Rhubarb has always been the marmite of fruit, in my opinion. I know a lot of people who aren't fans. Usually because they're not keen on the texture and the tendency towards stringiness, or perhaps the tart flavour that can only be masked by a generous helping of sugar.
For a while I was one of those people, but for different reasons. Growing up near the Rhubarb Triangle, a 9 square mile area between Wakefield, Morley and Rothwell where conditions are perfect for growing rhubarb, it has always been in abundance in my life. When my father started growing rhubarb in our garden, it never seemed to stop. The success of this particular fruit meaning it was on the table with an increasingly regularity that it soon became too much. How many times can one family eat rhubarb crumble? There is only so much rhubarb one can take.
For me now, rhubarb holds an element of nostalgia. It marks the start of Spring, the first fruit we can eat straight from the garden, and this year especially I have been excitedly awaiting the first harvest. Our own rhubarb is not quite ready but the forced rhubarb found in the Triangle itself most certainly is.
One of my favourite desserts where rhubarb is definitely the star of the show has just 4 ingredients: rhubarb, sugar, extra thick double cream and ginger snap biscuits. Firstly, cut the rhubarb into 2cm pieces and cook together with sugar until it softens. The amount of sugar depends on your personal preference, I like mine quite sweet for this dish. Then divide between serving dishes, add a very generous dollop of the cream and crumble over your ginger snaps. Quick and very easy!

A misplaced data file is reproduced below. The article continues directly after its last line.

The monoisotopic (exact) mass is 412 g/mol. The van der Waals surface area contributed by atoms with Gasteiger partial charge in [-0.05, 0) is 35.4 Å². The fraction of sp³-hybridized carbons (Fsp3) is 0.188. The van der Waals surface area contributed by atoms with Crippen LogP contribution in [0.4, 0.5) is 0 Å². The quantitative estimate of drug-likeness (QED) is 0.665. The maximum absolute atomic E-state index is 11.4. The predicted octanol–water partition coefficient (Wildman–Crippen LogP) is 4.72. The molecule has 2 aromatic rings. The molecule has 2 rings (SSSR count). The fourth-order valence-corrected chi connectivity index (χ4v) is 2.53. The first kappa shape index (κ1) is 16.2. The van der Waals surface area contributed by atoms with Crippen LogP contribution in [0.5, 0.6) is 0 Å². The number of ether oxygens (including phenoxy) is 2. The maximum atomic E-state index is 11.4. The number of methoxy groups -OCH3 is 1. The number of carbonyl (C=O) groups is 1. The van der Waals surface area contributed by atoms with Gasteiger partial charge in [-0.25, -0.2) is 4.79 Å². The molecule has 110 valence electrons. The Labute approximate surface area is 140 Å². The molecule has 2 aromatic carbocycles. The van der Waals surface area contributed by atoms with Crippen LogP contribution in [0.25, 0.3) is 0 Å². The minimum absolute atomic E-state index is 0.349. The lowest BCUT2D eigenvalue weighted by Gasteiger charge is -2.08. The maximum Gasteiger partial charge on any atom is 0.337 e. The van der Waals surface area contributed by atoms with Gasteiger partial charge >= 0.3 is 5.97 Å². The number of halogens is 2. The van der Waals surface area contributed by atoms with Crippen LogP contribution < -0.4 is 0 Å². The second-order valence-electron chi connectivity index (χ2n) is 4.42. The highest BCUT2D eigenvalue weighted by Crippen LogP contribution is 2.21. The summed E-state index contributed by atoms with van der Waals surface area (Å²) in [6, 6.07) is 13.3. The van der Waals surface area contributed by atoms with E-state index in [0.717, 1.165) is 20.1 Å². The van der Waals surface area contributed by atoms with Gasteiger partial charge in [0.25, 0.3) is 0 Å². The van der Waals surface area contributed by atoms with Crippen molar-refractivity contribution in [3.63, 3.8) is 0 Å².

I have also been looking forward to doing an adaptation of the chocolate torte that Salt & the Radish served at our Valentine's event. I tested the following recipe over the weekend:
- 200g Dark Chocolate
- 400 ml Double Cream
- 200g Forced Rhubarb
- Tbsp Caster Sugar
- 10 Digestive Biscuits
- 50g Unsalted Butter (melted)
Line a 20cm spring form tin with baking parchment or grease proof paper. Then crush the digestive biscuits and mix with the melted butter. Line the bottom of the tin with the buttery biscuit crumb and refridgerate.
Next, cut the rhubarb into small 1cm pieces and put in a roasting tray. Sprinkle over the sugar and roast for around 20 minutes at Gas Mark 6 / 200 degrees C / 180 degrees C (fan). You want the rhubarb to be very soft. Leave to cool.
Meanwhile, melt the chocolate in a heatproof bowl over hot water. Once melted add the double cream. I do this bit by bit leaving the bowl over the hot water. When the cream and chocolate have mixed to form a smooth liquid, set to one side.
Take the tin out of the fridge and arrange the rhubarb on the biscuit base, making sure to leave a 1cm gap around the outside. Then pour the chocolate mixture over the rhubarb. Cover with foil and return to the fridge and leave over night.
The result is a rich, indulgent dessert made lighter by the addition of the fruit.
So how ironic then that I sit here full of the joys of Spring (rhubarb) yet I'm looking out of the window at a fairly hefty dusting of snow. That's March in Britain for you.